Before the Apollo mission research, there were three theories about how the Moon formed.
Today, the giant-impact theory is widely accepted. It proposes that Earth and a small planet collided. The debris from this impact collected in orbit around Earth to form the Moon.
The Apollo mission brought back rock and soil from the Moon. It showed that the Earth and Moon share chemical and isotopic similarities, suggesting a linked history.
The minerals on the Moon contain less water than similar terrestrial rocks. The Moon has material that forms quickly at a high temperature.
The giant-impact model suggests that, in the Earth's early history, the proto-Earth and Theia (a Mars-sized planet) collided and reformed as one body. A small part of the new mass spun off to become the Moon.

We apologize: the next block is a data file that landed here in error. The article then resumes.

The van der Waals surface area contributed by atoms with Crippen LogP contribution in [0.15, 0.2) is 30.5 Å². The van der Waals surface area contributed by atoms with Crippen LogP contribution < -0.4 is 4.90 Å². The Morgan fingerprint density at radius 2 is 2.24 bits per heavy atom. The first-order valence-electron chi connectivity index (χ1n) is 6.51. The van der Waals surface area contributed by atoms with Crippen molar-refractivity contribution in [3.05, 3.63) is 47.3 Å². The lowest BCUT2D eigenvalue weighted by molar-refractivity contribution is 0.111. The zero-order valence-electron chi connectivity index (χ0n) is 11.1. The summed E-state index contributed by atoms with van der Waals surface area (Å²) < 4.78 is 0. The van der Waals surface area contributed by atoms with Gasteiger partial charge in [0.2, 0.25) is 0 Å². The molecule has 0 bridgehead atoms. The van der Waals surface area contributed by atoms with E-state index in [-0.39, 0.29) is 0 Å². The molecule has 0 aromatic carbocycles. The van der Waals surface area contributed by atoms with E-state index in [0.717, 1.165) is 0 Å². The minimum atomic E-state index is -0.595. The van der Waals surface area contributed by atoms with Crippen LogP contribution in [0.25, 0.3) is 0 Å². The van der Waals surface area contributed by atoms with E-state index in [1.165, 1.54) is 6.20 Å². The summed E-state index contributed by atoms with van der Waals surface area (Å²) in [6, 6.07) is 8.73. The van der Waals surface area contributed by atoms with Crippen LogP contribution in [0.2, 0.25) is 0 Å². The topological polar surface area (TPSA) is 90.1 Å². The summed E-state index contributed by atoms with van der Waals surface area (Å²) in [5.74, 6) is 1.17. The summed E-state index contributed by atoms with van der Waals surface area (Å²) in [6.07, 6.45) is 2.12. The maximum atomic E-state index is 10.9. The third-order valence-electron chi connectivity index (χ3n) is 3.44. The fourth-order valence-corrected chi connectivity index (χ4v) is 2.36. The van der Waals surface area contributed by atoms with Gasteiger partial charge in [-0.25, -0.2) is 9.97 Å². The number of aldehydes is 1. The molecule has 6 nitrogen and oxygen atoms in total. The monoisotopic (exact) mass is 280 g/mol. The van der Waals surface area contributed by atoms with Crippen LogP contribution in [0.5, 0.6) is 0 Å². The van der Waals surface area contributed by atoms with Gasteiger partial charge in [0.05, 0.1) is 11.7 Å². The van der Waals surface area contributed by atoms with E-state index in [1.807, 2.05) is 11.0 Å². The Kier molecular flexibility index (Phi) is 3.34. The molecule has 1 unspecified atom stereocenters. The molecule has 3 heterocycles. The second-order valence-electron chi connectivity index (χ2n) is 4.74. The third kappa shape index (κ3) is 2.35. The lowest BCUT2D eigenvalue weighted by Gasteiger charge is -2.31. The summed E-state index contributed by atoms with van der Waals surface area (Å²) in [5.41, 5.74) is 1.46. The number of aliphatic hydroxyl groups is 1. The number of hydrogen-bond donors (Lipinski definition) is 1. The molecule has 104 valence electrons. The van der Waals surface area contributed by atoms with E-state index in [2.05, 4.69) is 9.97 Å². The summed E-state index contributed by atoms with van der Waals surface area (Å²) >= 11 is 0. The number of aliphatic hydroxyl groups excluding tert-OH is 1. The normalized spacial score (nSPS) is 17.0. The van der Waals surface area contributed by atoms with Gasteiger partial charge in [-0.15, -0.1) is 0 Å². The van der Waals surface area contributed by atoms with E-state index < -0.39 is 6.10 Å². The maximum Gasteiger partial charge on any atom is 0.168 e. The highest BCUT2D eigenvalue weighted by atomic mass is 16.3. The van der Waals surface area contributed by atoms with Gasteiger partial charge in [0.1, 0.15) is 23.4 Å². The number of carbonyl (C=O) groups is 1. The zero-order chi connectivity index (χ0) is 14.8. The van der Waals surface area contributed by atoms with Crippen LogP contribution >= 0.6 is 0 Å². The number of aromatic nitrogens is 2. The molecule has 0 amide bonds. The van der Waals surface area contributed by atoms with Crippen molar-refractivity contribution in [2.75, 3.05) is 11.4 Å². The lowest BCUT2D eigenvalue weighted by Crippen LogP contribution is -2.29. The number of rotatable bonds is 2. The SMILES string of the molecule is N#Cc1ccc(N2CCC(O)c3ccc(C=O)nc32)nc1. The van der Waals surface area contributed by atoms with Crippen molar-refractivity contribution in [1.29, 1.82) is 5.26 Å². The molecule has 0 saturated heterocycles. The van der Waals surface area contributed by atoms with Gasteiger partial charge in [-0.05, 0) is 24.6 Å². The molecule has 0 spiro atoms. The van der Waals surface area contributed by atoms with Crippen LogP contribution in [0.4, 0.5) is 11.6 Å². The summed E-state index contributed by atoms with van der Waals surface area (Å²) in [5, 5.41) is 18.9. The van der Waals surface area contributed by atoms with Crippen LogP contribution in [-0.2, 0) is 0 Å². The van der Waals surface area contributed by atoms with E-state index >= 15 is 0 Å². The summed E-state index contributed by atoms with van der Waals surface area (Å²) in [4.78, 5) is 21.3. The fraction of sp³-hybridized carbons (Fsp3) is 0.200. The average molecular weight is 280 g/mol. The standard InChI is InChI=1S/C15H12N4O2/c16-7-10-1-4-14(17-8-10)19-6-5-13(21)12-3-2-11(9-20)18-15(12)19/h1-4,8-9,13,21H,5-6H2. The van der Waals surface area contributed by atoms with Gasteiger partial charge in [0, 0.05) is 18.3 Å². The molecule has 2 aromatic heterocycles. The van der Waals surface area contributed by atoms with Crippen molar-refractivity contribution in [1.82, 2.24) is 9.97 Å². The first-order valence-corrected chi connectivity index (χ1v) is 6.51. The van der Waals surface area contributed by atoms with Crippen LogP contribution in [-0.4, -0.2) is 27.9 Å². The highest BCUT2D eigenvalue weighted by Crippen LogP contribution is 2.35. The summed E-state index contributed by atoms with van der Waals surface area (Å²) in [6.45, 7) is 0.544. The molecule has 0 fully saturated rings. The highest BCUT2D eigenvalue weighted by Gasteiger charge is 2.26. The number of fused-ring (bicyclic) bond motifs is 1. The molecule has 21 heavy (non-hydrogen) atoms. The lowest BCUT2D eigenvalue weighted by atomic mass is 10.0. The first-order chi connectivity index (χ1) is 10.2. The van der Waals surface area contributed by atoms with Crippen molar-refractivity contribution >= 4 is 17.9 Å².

Some suggest that early Earth and Theia came from the same neighbourhood as the solar system was forming and were made of similar materials.
If you look at the lunar surface, it seems pale grey with dark splodges.
The pale grey is a rock named anorthosite. It forms as molten rock cools down. The dark areas are another rock type called basalt. Basalt is the most common surface on all inner planets in our solar system and can be found on the ocean floor.